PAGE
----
It’s not every day that you see a story like this in the secular press. But here’s an item about a call for vocations to the diaconate, from Pittsburgh:
The Roman Catholic Diocese of Pittsburgh is urging interested applicants to join its next class of deacons-in-training, part of an effort to respond to a persisting shortage of priests.
Bishop David A. Zubik announced Tuesday that the diocese will begin taking pastoral nominations for college-educated men 30 to 59 who seek to be admitted to the Deacon Formation Program.
The program’s first two classes drew 31 participants, who still are in the training process. The program takes five years.
Zubik intends to call for a new class every other year.
“My hope in calling for another diaconate class is to foster the formation of men who are willing to develop their potential for servant leadership in the Church and to embrace the model of Jesus Christ’s humble, loving care for others — especially those who are sick, elderly, imprisoned, hungry, poor, lonely and forgotten,” Zubik said in a statement.…Increasing the number of deacons — as well as lay leadership in general — has been identified as a key piece to addressing the broader priest shortage problem affecting Catholic churches nationwide.
Twenty-five years ago, the Pittsburgh diocese had more than 600 active priests.
By 2000, only 338 priests remained, and the figure dwindled to 209 as of last May, the diocese said.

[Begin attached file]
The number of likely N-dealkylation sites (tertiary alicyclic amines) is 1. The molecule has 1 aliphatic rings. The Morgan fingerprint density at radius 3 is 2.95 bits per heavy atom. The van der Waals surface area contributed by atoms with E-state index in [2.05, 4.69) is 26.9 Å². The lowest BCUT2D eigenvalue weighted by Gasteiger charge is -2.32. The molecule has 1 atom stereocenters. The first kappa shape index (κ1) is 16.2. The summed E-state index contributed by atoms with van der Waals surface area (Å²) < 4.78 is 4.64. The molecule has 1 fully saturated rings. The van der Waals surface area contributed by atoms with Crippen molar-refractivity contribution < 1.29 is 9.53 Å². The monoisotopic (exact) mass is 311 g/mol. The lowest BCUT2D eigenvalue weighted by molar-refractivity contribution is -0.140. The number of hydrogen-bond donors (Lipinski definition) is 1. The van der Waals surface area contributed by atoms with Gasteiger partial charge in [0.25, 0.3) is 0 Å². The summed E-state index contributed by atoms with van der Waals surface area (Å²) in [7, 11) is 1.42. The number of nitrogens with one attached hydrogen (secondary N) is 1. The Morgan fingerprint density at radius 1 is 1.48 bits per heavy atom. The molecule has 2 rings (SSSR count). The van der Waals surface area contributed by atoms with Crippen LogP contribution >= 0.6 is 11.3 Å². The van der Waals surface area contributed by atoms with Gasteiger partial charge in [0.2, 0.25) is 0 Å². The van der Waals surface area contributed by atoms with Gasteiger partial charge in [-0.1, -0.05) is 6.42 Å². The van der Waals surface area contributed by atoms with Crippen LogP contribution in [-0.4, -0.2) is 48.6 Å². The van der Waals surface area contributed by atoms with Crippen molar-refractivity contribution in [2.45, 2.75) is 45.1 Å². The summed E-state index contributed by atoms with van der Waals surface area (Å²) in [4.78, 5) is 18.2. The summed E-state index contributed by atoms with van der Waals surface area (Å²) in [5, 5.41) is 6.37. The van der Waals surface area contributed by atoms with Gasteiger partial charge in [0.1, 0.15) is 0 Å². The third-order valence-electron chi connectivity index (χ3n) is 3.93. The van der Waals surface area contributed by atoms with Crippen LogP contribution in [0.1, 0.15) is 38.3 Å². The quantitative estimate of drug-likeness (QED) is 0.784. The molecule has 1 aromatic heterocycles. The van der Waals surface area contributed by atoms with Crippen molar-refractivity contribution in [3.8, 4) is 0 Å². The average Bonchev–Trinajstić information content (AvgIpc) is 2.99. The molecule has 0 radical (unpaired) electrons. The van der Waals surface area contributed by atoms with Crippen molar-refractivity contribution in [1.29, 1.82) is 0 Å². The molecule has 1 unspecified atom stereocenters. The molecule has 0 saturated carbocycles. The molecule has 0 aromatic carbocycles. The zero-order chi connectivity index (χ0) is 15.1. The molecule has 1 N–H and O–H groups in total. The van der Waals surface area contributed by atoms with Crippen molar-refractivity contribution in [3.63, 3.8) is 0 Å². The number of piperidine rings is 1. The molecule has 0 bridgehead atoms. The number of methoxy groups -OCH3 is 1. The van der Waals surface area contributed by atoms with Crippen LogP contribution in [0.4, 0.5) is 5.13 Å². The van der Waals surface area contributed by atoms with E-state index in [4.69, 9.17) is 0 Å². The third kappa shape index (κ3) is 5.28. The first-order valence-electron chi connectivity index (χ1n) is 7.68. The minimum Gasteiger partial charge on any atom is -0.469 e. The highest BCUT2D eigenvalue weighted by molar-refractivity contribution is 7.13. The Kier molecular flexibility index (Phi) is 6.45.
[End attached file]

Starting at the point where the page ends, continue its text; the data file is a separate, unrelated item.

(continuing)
The trend has spurred an increase in roving priests and contributed to reorganization efforts intended to reflect the shifting needs of parish communities.
Nationally, nearly 3,500 of about 17,500 Catholic parishes do not have a resident priest, compared with 549 of 17,600 parishes that did not in 1965 and about 1,800 that lacked one in 1990, according to data from the Center for Applied Research in the Apostolate at Georgetown University.
Meanwhile, U.S. deacons have proliferated — from fewer than 900 in 1975 to more than 17,500, CARA data show.
The Pittsburgh diocese says the ideal deacon candidate is a “man of solid faith, deep spirituality and good reputation and character” who follows all Catholic teachings.
Further, he “should be physically, psychologically and emotionally healthy; generously willing to serve the diocesan Church; and capable of assuming a leadership role and working well with a diversity of people.”